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Employment Law Services — Employers

Zero hours contracts

Traditionally these contracts have been used in sectors where it is hard to plan staffing levels such as retail, hospitality and leisure and a degree of flexibility is required to cope with peaks and troughs. They are now more widely used in sectors such as social care, education and local councils.

  • Definition of a zero hours contract

      In practice it has come to mean a contract for casual work, where the employer does not guarantee to provide the individual with any work and pays them only for the work actually done. Usually, the worker is expected to be available to work if called on by the employer. Workers are effectively on standby and are generally contacted at the start of each week and told how many hours they will be required to work that week.

  • Employers’ perspective

      The advantages for employers are clear: they do not have to pay staff when there is no work available for them; nor do they have to pay sick pay.

      In addition, those working under such contracts are likely to be classed as workers rather than employees, which means that they have fewer statutory employment rights and cannot claim unfair dismissal or statutory redundancy pay, which reduces the employment risks and costs for employers. Although workers accrue paid holiday under the Working Time Regulations, those on zero hours contracts do not usually take holiday and are paid accrued holiday pay on termination instead.

      The only potential downsides for an employer are that a worker may not be available to work at short notice and there may be practical problems involved in ensuring staff have adequate training.

  • Individual’s perspective

      Some individuals, such as students, those with dependent relatives and the semi-retired, like the flexibility of a zero hours contract. They can combine working with other activities such as studying, caring or travel and have the option to refuse work on occasion.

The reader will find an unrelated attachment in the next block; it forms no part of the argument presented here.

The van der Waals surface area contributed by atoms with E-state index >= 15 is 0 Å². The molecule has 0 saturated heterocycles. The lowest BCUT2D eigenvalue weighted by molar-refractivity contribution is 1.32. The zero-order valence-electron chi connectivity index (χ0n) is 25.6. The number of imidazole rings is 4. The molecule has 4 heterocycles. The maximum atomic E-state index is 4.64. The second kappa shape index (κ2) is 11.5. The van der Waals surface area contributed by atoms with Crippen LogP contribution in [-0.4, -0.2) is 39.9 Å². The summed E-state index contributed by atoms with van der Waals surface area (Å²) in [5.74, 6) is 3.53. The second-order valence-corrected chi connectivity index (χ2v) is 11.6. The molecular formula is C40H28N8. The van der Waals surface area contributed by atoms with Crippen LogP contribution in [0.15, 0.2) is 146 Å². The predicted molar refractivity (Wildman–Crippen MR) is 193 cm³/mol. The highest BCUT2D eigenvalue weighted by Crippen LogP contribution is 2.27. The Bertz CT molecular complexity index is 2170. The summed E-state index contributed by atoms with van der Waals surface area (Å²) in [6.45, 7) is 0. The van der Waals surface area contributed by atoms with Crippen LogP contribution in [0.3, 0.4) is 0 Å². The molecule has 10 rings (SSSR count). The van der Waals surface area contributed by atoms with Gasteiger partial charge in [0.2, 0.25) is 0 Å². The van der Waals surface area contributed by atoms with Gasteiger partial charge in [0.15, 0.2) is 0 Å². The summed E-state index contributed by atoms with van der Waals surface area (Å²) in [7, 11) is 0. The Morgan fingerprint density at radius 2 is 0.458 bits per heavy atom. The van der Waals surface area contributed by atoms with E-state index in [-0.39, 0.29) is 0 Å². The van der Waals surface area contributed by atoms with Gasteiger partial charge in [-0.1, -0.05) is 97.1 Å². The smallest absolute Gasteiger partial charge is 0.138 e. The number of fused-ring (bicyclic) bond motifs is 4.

However, there are many disadvantages for workers:

      • They do not usually receive paid holidays, sick leave or a statutory minimum period of notice[d1] , although they should receive accrued holiday pay on termination.
      • They may not be entitled to bonuses.
      • They do not benefit from paid family leave, such as maternity leave or paternity leave.
      • They are paid only for the hours they work and often do not know in advance how much they will earn, which can make it difficult to manage their finances and plan for the future.
      • They may find it hard to take out a mortgage, loan or credit card.
      • It may be difficult to claim benefits or tax credits as they cannot specify how many hours they will be working.
      • It may be a struggle to arrange childcare at short notice.
      • Some zero hours contracts are “exclusive”, which means that individuals cannot work for another employer in order to increase their wages.
  • Abuse

      Zero hours contracts are potentially subject to abuse by employers, but any attempt to limit their use or ban them completely will cause problems for employers who use them legitimately. Workers on zero hours contracts already have some protection under the law; if they regularly work a large number of hours, a tribunal can decide that they are permanent employees and have the full range of employment rights. If they work part-time, they have the right not to be treated less favourably than comparable full-time employees.

  • Alternatives

      Some large retailers have stopped using zero hours contracts and have started using fixed hours contracts instead, which set the minimum hours of work per week. There are other alternatives if an employer needs some flexibility, without using zero hours contracts. They include:

      • Part-time contracts, which could include a minimal number of hours;
      • A bank of individuals to call on for work at short notice;
      • A short fixed-term or temporary contracts; or
      • Agency workers.

      All of these have their own advantages and disadvantages. For example, if an employer uses agency workers, it will have to comply with the Agency Workers Regulations, which can be costly. The appropriate solution will depend on the circumstances and, in particular, the length of time the worker is likely to be needed.